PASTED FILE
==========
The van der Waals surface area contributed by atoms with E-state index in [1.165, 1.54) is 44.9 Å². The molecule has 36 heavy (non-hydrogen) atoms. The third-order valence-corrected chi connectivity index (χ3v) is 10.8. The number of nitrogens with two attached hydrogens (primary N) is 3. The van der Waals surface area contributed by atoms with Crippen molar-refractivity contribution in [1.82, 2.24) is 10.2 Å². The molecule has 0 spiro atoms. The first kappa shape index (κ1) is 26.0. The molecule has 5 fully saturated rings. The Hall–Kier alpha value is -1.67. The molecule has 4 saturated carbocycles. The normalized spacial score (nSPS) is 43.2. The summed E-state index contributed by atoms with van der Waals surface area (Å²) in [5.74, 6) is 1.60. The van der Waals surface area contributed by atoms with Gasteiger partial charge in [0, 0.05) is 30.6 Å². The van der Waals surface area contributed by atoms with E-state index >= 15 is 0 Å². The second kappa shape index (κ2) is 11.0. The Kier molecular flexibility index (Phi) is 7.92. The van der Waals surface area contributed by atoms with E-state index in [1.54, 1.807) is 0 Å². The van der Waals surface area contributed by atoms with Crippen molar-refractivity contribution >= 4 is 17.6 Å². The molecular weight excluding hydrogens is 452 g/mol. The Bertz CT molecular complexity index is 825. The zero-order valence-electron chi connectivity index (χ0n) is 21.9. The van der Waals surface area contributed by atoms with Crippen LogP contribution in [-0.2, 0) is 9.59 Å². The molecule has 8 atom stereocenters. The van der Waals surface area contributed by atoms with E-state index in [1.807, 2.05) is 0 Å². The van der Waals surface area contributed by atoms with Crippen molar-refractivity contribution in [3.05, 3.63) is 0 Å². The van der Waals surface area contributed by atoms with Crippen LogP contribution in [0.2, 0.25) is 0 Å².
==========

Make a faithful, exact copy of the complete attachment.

The van der Waals surface area contributed by atoms with E-state index in [1.165, 1.54) is 44.9 Å². The molecule has 36 heavy (non-hydrogen) atoms. The third-order valence-corrected chi connectivity index (χ3v) is 10.8. The number of nitrogens with two attached hydrogens (primary N) is 3. The van der Waals surface area contributed by atoms with Crippen molar-refractivity contribution in [1.82, 2.24) is 10.2 Å². The molecule has 0 spiro atoms. The first kappa shape index (κ1) is 26.0. The molecule has 5 fully saturated rings. The Hall–Kier alpha value is -1.67. The molecule has 4 saturated carbocycles. The normalized spacial score (nSPS) is 43.2. The summed E-state index contributed by atoms with van der Waals surface area (Å²) in [5.74, 6) is 1.60. The van der Waals surface area contributed by atoms with Gasteiger partial charge in [0, 0.05) is 30.6 Å². The van der Waals surface area contributed by atoms with E-state index >= 15 is 0 Å². The second kappa shape index (κ2) is 11.0. The Kier molecular flexibility index (Phi) is 7.92. The van der Waals surface area contributed by atoms with E-state index in [1.54, 1.807) is 0 Å². The van der Waals surface area contributed by atoms with Crippen molar-refractivity contribution >= 4 is 17.6 Å². The molecular weight excluding hydrogens is 452 g/mol. The Bertz CT molecular complexity index is 825. The zero-order valence-electron chi connectivity index (χ0n) is 21.9. The van der Waals surface area contributed by atoms with Crippen LogP contribution in [-0.2, 0) is 9.59 Å². The molecule has 8 atom stereocenters. The van der Waals surface area contributed by atoms with E-state index in [1.807, 2.05) is 0 Å². The van der Waals surface area contributed by atoms with Crippen molar-refractivity contribution in [3.05, 3.63) is 0 Å². The van der Waals surface area contributed by atoms with Crippen LogP contribution in [0.2, 0.25) is 0 Å².